Save for Josh Gordon’s codeine trip and resulting two-game suspension, this offseason was a godsend for Weeden. Hiring a semi-competent gorilla to replace Pat Shurmur would have constituted a head coaching upgrade, but Rob Chudzinski should prove to be more than that, especially from a fantasy perspective. Remember, he made Derek freaking Anderson productive for a season. New offensive coordinator Norv Turner (an irrefutable upgrade over Brad Childress) likewise plays to Weeden’s “strength” as a downfield passer. Slot ace Davone Bess won’t hurt, either.

BUT … Weeden finished 2012 with a lower QBR than Brady Quinn, Chad Henne, and Matt Cassel. Even if he improves by a factor of infinity, he’ll still be undraftable.

28. Christian Ponder

Pros: Our final image of the 2012 Vikings was Joe Webb stinking up the joint on wild-card weekend, which made Ponder look bound for Hall of Fame enshrinement by comparison.

Cons: The 2013 Vikings might be the first team in NFL history with a 1:0 run-pass ratio; PERCY HARVIN IS GONE.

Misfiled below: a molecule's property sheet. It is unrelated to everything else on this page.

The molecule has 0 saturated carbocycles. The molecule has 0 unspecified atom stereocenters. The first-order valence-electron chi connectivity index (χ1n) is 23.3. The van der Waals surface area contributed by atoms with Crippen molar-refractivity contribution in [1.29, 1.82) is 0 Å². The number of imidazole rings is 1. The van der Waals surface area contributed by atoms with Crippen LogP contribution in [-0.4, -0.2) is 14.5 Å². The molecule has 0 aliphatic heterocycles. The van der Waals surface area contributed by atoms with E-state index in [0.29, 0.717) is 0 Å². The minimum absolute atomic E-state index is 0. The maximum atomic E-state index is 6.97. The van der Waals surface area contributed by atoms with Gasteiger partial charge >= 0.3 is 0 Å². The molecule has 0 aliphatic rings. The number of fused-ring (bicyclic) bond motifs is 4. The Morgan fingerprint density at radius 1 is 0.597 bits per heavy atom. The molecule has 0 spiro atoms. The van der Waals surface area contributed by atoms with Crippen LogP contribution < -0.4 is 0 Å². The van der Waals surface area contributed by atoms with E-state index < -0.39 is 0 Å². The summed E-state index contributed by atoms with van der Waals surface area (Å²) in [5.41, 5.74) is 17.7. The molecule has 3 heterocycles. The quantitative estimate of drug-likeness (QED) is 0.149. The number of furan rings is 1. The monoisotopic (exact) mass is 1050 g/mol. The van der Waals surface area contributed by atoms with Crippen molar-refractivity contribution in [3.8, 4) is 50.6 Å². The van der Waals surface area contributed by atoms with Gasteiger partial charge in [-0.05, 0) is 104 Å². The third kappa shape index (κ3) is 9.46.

Advantage: Cons.

27. Jake Locker

He’ll benefit from a massively retooled offensive line, but not enough to warrant one of your precious roster spots. Thus concludes my thoughts on Locker’s nonexistent fantasy value.

26. Alex Smith

An unwritten bylaw of every league I’ve ever been a part of is that Smith will ALWAYS be available on the waiver wire, no questions asked. It’s downright infuriating how consistently average the man is; I guess his lot in life is to be the living embodiment of an Olive Garden entrée. (This would also help explain Andy Reid’s interest.) Anyway, my point is that I’ve never seen a situation dire enough to justify Smith’s inclusion in a starting lineup, and even if such a situation existed, his upside is so soul-crushingly low that spending a Sunday tracking his performance would qualify as a form of self-flagellation.

25. Matt Schaub

PASS. (Although rookie DeAndre Hopkins will provide a much-needed presence opposite Andre Johnson.)

24. Josh Freeman

Does anyone realize that Freeman has 56 career starts already? It seems like the world is still taking a wait-and-see approach with him, as if he entered the NFL two years ago. I’d say we’ve formed conclusive opinions on every other quarterback from the 2009 draft class (Matthew Stafford = good; Mark Sanchez = bad; Pat White = R.I.P.D.), so it’s about time for Freeman to PUT UP OR SHUT UP.

23. Andy Dalton